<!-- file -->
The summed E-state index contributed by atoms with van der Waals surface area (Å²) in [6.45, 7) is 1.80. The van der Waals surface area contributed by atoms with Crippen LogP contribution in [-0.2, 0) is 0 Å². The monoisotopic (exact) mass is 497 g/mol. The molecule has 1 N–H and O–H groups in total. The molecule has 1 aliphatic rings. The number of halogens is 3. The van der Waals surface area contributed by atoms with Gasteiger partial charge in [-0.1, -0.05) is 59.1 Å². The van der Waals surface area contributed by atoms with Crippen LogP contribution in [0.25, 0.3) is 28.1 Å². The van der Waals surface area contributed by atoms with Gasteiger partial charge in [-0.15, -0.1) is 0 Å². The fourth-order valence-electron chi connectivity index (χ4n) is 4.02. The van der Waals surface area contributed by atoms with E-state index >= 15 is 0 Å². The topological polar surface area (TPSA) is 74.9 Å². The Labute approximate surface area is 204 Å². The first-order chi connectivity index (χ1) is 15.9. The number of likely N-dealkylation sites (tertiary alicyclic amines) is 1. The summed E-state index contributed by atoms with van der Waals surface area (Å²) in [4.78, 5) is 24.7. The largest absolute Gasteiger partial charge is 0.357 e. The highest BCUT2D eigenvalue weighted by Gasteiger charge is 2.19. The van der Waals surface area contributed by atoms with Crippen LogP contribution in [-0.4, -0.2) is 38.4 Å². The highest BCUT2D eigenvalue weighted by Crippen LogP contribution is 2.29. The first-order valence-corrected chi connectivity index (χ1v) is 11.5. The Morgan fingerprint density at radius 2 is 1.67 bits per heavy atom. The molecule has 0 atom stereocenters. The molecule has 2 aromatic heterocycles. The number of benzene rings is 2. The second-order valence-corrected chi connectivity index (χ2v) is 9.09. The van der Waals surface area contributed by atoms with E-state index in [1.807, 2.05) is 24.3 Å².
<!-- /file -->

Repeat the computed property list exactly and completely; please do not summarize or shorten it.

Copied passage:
The summed E-state index contributed by atoms with van der Waals surface area (Å²) in [6.45, 7) is 1.80. The van der Waals surface area contributed by atoms with Crippen LogP contribution in [-0.2, 0) is 0 Å². The monoisotopic (exact) mass is 497 g/mol. The molecule has 1 N–H and O–H groups in total. The molecule has 1 aliphatic rings. The number of halogens is 3. The van der Waals surface area contributed by atoms with Gasteiger partial charge in [-0.1, -0.05) is 59.1 Å². The van der Waals surface area contributed by atoms with Crippen LogP contribution in [0.25, 0.3) is 28.1 Å². The van der Waals surface area contributed by atoms with Gasteiger partial charge in [-0.15, -0.1) is 0 Å². The fourth-order valence-electron chi connectivity index (χ4n) is 4.02. The van der Waals surface area contributed by atoms with E-state index >= 15 is 0 Å². The topological polar surface area (TPSA) is 74.9 Å². The Labute approximate surface area is 204 Å². The first-order chi connectivity index (χ1) is 15.9. The number of likely N-dealkylation sites (tertiary alicyclic amines) is 1. The summed E-state index contributed by atoms with van der Waals surface area (Å²) in [4.78, 5) is 24.7. The largest absolute Gasteiger partial charge is 0.357 e. The highest BCUT2D eigenvalue weighted by Gasteiger charge is 2.19. The van der Waals surface area contributed by atoms with Crippen LogP contribution in [-0.4, -0.2) is 38.4 Å². The highest BCUT2D eigenvalue weighted by Crippen LogP contribution is 2.29. The first-order valence-corrected chi connectivity index (χ1v) is 11.5. The Morgan fingerprint density at radius 2 is 1.67 bits per heavy atom. The molecule has 0 atom stereocenters. The molecule has 2 aromatic heterocycles. The number of benzene rings is 2. The second-order valence-corrected chi connectivity index (χ2v) is 9.09. The van der Waals surface area contributed by atoms with E-state index in [1.807, 2.05) is 24.3 Å².